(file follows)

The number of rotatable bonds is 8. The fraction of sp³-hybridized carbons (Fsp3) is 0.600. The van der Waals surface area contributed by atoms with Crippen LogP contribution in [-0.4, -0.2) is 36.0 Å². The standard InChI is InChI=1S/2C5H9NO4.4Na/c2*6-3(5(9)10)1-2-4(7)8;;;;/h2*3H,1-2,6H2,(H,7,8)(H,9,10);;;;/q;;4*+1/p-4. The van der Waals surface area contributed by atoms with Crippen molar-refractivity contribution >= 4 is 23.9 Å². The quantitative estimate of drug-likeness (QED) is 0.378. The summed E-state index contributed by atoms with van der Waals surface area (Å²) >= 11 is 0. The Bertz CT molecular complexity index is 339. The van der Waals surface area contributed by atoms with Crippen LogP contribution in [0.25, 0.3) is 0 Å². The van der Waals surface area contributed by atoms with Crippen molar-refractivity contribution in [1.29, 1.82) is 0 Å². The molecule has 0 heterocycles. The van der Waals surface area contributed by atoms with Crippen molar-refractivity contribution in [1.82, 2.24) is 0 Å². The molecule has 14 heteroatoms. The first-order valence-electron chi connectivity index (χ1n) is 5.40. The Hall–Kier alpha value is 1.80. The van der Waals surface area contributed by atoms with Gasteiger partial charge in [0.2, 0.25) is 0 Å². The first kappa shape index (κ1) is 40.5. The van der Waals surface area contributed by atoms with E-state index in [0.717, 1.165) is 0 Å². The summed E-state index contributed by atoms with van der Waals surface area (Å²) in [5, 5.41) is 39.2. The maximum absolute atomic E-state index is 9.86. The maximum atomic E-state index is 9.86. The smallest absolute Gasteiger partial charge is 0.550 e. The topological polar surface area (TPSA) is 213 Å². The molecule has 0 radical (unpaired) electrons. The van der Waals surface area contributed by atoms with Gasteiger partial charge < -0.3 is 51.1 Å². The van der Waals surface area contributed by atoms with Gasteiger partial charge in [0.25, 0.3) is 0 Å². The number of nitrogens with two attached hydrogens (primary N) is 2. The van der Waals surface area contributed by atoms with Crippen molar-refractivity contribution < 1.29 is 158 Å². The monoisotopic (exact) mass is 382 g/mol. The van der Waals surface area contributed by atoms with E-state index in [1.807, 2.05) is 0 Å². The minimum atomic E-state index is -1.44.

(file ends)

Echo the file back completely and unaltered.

The number of rotatable bonds is 8. The fraction of sp³-hybridized carbons (Fsp3) is 0.600. The van der Waals surface area contributed by atoms with Crippen LogP contribution in [-0.4, -0.2) is 36.0 Å². The standard InChI is InChI=1S/2C5H9NO4.4Na/c2*6-3(5(9)10)1-2-4(7)8;;;;/h2*3H,1-2,6H2,(H,7,8)(H,9,10);;;;/q;;4*+1/p-4. The van der Waals surface area contributed by atoms with Crippen molar-refractivity contribution >= 4 is 23.9 Å². The quantitative estimate of drug-likeness (QED) is 0.378. The summed E-state index contributed by atoms with van der Waals surface area (Å²) >= 11 is 0. The Bertz CT molecular complexity index is 339. The van der Waals surface area contributed by atoms with Crippen LogP contribution in [0.25, 0.3) is 0 Å². The van der Waals surface area contributed by atoms with Crippen molar-refractivity contribution in [1.29, 1.82) is 0 Å². The molecule has 0 heterocycles. The van der Waals surface area contributed by atoms with Crippen molar-refractivity contribution in [1.82, 2.24) is 0 Å². The molecule has 14 heteroatoms. The first-order valence-electron chi connectivity index (χ1n) is 5.40. The Hall–Kier alpha value is 1.80. The van der Waals surface area contributed by atoms with Gasteiger partial charge in [0.2, 0.25) is 0 Å². The first kappa shape index (κ1) is 40.5. The van der Waals surface area contributed by atoms with E-state index in [0.717, 1.165) is 0 Å². The summed E-state index contributed by atoms with van der Waals surface area (Å²) in [5, 5.41) is 39.2. The maximum absolute atomic E-state index is 9.86. The maximum atomic E-state index is 9.86. The smallest absolute Gasteiger partial charge is 0.550 e. The topological polar surface area (TPSA) is 213 Å². The molecule has 0 radical (unpaired) electrons. The van der Waals surface area contributed by atoms with Gasteiger partial charge < -0.3 is 51.1 Å². The van der Waals surface area contributed by atoms with Gasteiger partial charge in [0.25, 0.3) is 0 Å². The number of nitrogens with two attached hydrogens (primary N) is 2. The van der Waals surface area contributed by atoms with Crippen molar-refractivity contribution < 1.29 is 158 Å². The monoisotopic (exact) mass is 382 g/mol. The van der Waals surface area contributed by atoms with E-state index in [1.807, 2.05) is 0 Å². The minimum atomic E-state index is -1.44.